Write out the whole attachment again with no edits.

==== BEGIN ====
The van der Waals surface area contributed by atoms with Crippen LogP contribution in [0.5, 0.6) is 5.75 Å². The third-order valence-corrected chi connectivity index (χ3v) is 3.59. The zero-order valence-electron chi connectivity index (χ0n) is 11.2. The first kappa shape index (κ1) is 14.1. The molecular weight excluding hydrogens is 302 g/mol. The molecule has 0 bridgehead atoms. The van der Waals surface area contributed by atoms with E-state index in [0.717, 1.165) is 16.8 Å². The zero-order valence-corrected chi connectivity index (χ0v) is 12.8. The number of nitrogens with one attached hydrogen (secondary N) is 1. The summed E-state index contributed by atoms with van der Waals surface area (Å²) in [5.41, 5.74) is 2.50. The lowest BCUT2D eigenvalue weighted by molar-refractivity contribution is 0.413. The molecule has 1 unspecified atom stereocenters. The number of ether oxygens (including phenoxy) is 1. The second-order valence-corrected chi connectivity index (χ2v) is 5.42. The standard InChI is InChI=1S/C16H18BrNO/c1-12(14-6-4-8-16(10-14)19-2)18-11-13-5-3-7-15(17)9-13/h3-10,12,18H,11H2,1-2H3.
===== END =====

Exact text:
The van der Waals surface area contributed by atoms with Crippen LogP contribution in [0.5, 0.6) is 5.75 Å². The third-order valence-corrected chi connectivity index (χ3v) is 3.59. The zero-order valence-electron chi connectivity index (χ0n) is 11.2. The first kappa shape index (κ1) is 14.1. The molecular weight excluding hydrogens is 302 g/mol. The molecule has 0 bridgehead atoms. The van der Waals surface area contributed by atoms with E-state index in [0.717, 1.165) is 16.8 Å². The zero-order valence-corrected chi connectivity index (χ0v) is 12.8. The number of nitrogens with one attached hydrogen (secondary N) is 1. The summed E-state index contributed by atoms with van der Waals surface area (Å²) in [5.41, 5.74) is 2.50. The lowest BCUT2D eigenvalue weighted by molar-refractivity contribution is 0.413. The molecule has 1 unspecified atom stereocenters. The number of ether oxygens (including phenoxy) is 1. The second-order valence-corrected chi connectivity index (χ2v) is 5.42. The standard InChI is InChI=1S/C16H18BrNO/c1-12(14-6-4-8-16(10-14)19-2)18-11-13-5-3-7-15(17)9-13/h3-10,12,18H,11H2,1-2H3.